NBC’s Perfidy Didn’t Start with Brian Williams 1

Brian WilliamsBy Humberto Fontova, Townhall

Brian Williams recently “shocked” many Americans with his disingenuous reporting. His claims of perilous combat coverage in Iraq and dramatic Hurricane Katrina coverage in New Orleans appear bogus. After suspending him for 6 months, NBC is now investigating its top anchor, attempting to “get at the truth.” Right. Same as the Warren Commission.

But in fact, Brian Williams’ style of NBC reporting has its adherents. Take the Castro regime. A red carpet, honor-guard and a 21-gun salute (figuratively speaking) is what NBC always finds upon their frequent visits to “report” from Cuba.

Gosh? I wonder why? Maybe these quotes provide a clue:

“Much more valuable than rural recruits for our guerrilla force, were American media recruits to export our propaganda.” (Ernesto “Che” Guevara.)

“Propaganda is vital—propaganda is the heart of our struggle.” (Fidel Castro.)

“The vetting procedure starts the minute the (Cuban) regime receives your visa application. When your smiling Cuban “guides” greet you at the airport they know plenty about you, and from several angles.” (Chris Simmons, the Defense Intelligence Agency’s top Cuban spycatcher, now retired.)

“The Castro regime assigns 20 security agents to follow and monitor every foreign journalist. You play the regime’s game and practice self–censorship or you’re gone.” (Vicente Botin, reporter for Madrid’s El Pais who was booted from Cuba for taking his job title seriously.)

Nobody ever called the Castro brothers stupid. They instantly recognize an ally (or a sap)–which brings us to NBC.

During Brian Williams visit to Cuba last month, for instance, NBC introduced their frequent commentator-guest Arturo Lopez-Levy as “adjunct faculty at the NYU School of Professional Studies Center for Global Affairs.”

Feature continues here:  NBC’s Deception

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The Communist Roots of a “Cuba Expert” 3

This is an extract from Gail Reed’s bio, as posted by Castro apologist Arturo Lopez-Levy on his blog, The Havana Note:

Gail Reed

“Gail Reed, M.S., is a journalist who serves as International Director of Medical Education Cooperation with Cuba (MEDICC), an Atlanta-based non-profit organization that develops programs bridging the US, Cuban and global medical, nursing and public health communities. She is Executive Editor of MEDICC Review, a quarterly journal on Cuban medicine and public health.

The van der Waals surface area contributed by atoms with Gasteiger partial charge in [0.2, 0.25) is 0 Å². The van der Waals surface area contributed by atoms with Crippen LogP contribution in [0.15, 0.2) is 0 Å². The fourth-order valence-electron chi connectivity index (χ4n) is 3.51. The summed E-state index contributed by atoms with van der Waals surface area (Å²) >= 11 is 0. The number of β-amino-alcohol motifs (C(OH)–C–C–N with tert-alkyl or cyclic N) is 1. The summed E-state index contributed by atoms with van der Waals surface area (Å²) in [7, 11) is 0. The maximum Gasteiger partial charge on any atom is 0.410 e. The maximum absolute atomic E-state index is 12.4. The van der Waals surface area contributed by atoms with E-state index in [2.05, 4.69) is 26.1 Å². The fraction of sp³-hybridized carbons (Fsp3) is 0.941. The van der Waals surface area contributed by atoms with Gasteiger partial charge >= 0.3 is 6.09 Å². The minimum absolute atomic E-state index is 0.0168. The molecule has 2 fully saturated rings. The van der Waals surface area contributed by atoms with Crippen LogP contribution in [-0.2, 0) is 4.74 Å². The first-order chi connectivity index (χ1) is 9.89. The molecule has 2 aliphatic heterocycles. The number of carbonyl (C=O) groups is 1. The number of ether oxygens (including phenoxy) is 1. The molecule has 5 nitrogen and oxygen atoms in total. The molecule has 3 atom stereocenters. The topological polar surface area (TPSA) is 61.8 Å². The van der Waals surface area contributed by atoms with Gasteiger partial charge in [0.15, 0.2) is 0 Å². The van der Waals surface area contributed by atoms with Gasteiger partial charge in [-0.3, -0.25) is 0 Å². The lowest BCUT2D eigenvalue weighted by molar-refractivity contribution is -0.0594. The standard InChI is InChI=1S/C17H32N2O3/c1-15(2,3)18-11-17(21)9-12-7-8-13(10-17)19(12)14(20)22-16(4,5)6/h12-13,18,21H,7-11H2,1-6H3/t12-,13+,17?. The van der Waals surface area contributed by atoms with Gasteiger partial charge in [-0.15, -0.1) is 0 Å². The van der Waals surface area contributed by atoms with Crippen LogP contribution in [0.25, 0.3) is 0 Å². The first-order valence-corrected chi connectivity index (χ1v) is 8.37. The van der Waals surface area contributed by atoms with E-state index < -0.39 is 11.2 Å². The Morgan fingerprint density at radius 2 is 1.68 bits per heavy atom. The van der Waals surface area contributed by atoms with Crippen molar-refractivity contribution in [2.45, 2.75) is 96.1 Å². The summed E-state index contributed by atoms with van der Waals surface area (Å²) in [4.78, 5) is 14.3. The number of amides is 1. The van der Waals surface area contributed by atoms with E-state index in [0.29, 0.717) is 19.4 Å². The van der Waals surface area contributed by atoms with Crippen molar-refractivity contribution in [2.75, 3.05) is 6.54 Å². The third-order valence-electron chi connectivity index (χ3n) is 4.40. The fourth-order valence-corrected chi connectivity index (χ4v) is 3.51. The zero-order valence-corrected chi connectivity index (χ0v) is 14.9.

Ms. Reed has written on social and economic issues in Cuba for the last two decades. From 1993 to 1997, Ms. Reed regularly contributed to Business Week magazine, and from 1994 to 1996, was producer in Havana for NBC News.”

Here is the real Gail Reed:

Ms. Reed is a former member of the “Venceremos Brigade,” a collection of American sympathizers of Castro’s revolution.  While with the brigade, she was spotted and assessed by Cuban Intelligence officer Julian Torres Rizo.  In 1977, columnist Jack Anderson identified Torres as the chief of Havana’s US-based intelligence operations.  At the time, he served under diplomatic cover at the Cuban Mission to the United Nations (CMUN).  During Torres’ New York City assignment, the Center for Cuban Studies allowed him to have an office at its facility.   

In testimony to the US Senate in 1982, Cuban Intelligence defector Gerardo Peraza:

  • Confirmed Torres was a fellow intelligence officer and that he served as chief of the CMUN Intelligence Center under diplomatic cover as a First Secretary. 
  • Confirmed Torres began his intelligence career by recruiting members for the Venceremos Brigade (VB).
  • Reported that after the VB’s creation, Cuban intelligence quickly began tasking VB members to collect publicly available information.  This was done to conserve Cuban resources, maximize Havana’s collection of open-source material, and as a test of a VB member’s support.  Cuban Intelligence found telephone books to be an especially useful item, as the books could identify and verify the identity of high-interest personnel.  VB members also provided considerable details on US Congressional members, staff, and their relatives.

In the late 1970s, Torres and Reed married.  Shortly after the end of his CMUN tour, Torres was appointed Ambassador to Grenada.  Reed worked in Press Office at the Cuban Embassy.  After the October 1983 US invasion, Reed and her Ambassador-Spy husband returned to Cuba, where he was reportedly demoted to cane field worker and disappeared from public view.

Additional newsworthy facts on Reed are found here:  Gail Reed Supplemental